On June 25, 1989, several junior volunteer firefighters were sitting around the District Heights Fire Station and complaining that no one, least of all the chief, took them seriously.
As 16- and 17-year-old youths, they were thrilled at the chance to ride the fire engines they had admired since they were small boys. Yet they often felt stung by Volunteer Fire Chief Thomas Stommel's criticism of their performance.
On this evening, the conversation took a fateful turn. It was then, one of the volunteer firefighters since charged with arson said yesterday, that the notion to set fires in vacant houses was born.
"Before the fire, we were just sitting around bored. We were talking about how the chief yells at us for the things that we do wrong and everybody was saying, 'Let's wait for the next fire to come out and maybe we can do good on it,'" said Robert W. Vasquez, 18, who was charged with arson on Wednesday. "And then the words, 'Set a fire' came up."
Vasquez said that he told his friends that he thought it was wrong to start a fire. But he ultimately agreed to ride along with them and watch because, he said, "I figured that if I was going to have to fight it, I wanted to know what I was up against."
"I did not go in and do it," Vasquez said. "I was there. I sat in the car across the street, but I did not go in and do it."
Prince George's County fire investigators charged 11 volunteers from the District Heights and Boulevard Heights companies this week with burning 10 vacant houses over the last year, allegedly for the fun of extinguishing the fires. A diary in which one of the volunteers detailed the times and locations of a few of the fires led investigators, who for months had suspected an arsonist at work in District Heights, to members of their own department.
The diary's owner, who also was charged with arson, later implicated other volunteers, who in turn gave investigators more names, fire officials said. The diary, according to a charging document, told of three failed attempts to set a fire in a house on Ritchie Road in District Heights before a successful blaze was started on July 26 in a vacant building in the 7600 block of Marlboro Pike.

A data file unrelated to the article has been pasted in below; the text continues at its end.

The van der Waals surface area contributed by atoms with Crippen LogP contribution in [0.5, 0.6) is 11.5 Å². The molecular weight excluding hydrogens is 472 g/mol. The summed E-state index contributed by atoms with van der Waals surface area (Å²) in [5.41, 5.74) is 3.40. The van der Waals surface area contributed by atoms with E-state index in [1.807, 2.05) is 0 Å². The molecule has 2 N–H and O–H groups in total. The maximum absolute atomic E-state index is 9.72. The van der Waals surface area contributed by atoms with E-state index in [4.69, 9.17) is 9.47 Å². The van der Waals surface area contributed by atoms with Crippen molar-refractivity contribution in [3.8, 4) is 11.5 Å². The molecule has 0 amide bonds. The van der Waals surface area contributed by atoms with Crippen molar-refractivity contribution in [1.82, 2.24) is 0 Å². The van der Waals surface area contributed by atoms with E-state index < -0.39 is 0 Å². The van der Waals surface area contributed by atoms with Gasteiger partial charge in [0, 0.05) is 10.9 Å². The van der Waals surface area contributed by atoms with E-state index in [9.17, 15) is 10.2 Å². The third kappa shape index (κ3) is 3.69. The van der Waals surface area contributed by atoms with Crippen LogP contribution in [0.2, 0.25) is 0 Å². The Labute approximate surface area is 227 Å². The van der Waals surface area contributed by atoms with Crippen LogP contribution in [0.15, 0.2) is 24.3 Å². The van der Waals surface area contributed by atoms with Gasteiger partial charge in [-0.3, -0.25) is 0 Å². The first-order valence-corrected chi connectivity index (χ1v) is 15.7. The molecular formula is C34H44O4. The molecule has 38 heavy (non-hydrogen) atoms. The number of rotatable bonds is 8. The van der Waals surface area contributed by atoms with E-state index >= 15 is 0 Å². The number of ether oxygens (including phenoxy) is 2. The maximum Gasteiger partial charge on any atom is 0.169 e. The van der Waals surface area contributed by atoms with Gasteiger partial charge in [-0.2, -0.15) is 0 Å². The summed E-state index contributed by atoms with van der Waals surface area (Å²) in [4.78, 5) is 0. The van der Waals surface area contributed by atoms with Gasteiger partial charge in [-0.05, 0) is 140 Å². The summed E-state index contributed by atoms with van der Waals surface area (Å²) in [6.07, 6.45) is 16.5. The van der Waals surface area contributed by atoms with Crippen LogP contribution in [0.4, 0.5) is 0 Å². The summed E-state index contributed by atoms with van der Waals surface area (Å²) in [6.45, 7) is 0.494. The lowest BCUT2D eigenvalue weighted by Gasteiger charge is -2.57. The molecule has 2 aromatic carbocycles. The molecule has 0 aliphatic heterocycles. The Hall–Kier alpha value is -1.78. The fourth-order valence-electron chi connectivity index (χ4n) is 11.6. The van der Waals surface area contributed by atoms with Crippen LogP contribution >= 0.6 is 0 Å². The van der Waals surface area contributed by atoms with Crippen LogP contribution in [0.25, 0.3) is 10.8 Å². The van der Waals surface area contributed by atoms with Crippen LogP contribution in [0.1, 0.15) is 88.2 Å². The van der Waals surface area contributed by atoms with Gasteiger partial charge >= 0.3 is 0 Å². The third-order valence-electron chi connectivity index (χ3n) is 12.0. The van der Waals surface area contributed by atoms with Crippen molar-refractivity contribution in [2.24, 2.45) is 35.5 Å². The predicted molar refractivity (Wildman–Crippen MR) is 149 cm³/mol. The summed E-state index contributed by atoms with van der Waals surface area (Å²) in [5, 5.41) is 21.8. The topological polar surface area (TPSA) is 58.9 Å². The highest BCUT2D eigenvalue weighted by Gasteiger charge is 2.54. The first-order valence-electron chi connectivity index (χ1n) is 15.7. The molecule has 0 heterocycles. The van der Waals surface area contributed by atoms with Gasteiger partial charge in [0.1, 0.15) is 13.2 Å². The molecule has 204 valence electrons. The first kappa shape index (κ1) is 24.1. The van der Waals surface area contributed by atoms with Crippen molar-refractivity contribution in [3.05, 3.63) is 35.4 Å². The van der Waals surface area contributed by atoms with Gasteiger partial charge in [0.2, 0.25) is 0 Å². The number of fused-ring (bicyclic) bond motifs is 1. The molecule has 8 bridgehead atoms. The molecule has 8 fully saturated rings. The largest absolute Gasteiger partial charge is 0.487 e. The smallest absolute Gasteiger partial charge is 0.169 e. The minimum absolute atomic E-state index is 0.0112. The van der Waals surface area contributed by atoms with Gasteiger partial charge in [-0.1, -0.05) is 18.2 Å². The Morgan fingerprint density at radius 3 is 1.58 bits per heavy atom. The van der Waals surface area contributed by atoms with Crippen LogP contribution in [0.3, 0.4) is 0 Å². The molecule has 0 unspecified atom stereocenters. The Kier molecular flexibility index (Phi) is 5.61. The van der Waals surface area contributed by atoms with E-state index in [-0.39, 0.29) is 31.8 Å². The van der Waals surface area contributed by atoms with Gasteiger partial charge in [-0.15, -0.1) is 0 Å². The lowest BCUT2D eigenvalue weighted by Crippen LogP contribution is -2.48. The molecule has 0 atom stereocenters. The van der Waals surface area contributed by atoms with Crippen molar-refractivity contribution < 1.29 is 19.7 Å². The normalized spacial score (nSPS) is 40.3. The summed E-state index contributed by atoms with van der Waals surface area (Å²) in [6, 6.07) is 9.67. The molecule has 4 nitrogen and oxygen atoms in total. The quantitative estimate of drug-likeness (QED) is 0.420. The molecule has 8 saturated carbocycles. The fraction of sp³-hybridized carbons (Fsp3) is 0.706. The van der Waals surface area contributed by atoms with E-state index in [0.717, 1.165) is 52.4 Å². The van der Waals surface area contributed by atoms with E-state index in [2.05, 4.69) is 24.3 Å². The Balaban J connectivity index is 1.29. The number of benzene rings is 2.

Fire officials said that the arsons, which occurred between June 1989 and last July, were not done for money. Most of the houses were vacant and had been deemed uninhabitable before the blazes; two or three houses were insured, fire officials said.
Also charged with arson were Rodney Jerome Hall, 20, Demetrius Terry, 18, Napoleon L. Queen, 21, and Kenneth Armstrong, 22. Six of those charged were 17-year-old juveniles.
Fire Chief Steven T. Edwards denounced the arson as the "worst crime a firefighter could commit." Fire officials said most of the volunteers charged gave statements acknowledging their roles in the fires. Vasquez said he told investigators that he saw the Walker Mill fire but did not start it.
The groups from District Heights and Boulevard Heights apparently acted independently of each other and had only heard rumors of the other's involvement, fire officials said. The incidents, while rare, are not unprecedented among volunteer firefighters. Fire officials said the motive of both groups -- where one could be determined -- was to generate fires that would enable them to show off their firefighting expertise.
Such was the case on June 25, 1989, Vasquez said. Vasquez has been charged with one count of arson stemming from a fire in a vacant house in the 6600 block of Walker Mill Road. He said he was not involved in any of the other fires.
"It was just a big hassle trying to prove yourself to the chief," said Vasquez. "It was like everything that ever happened was blamed on us . . . . They felt like if they had more fires they could prove themselves to the chief."
The next day, Vasquez said, Stommel complimented the junior firefighters on their work at the Walker Mill Road fire.
"He congratulated us on the way the fire got put under control pretty quickly," Vasquez said. "I was happy. I felt like I had done something right, as far as fighting the fire was concerned."
Stommel declined to comment. Edwards called Stommel one of the most experienced and respected volunteer chiefs in the county and credited his administration at the District Heights station with bringing the problem to the department's attention.
Vasquez said that he was surprised and somewhat frightened by the speed with which the blaze in the house on Walker Mill grew. The fire, which in the beginning was just an orange glow seen through the windows of the vacant house, had become a bonfire by the time the fire truck arrived about five minutes later, Vasquez said.
"They got back in the car and we drove back to the station," Vasquez said. "It didn't look that big when we left, but when we got back there on the truck, the whole house was on fire."
Vasquez said that firefighters had to wear breathing apparatus to fight the fire, which ultimately was extinguished without injuries.
Vasquez, who left high school after the 10th grade, worked for the District Heights Public Works Department until his arrest this week, when he was suspended. Like the other volunteers, Vasquez said, he was required to sleep at the station two nights a month but often spent much of his free time there.
He said he had wanted to be a firefighter since he was 10 years old and first admired an engine at the District Heights station.
"It isn't like we wanted to go out and burn down houses to hurt people," said Vasquez. "The firehouse was like our second home, and we were just tired of getting hassled and never having anybody say nothing good about what we did."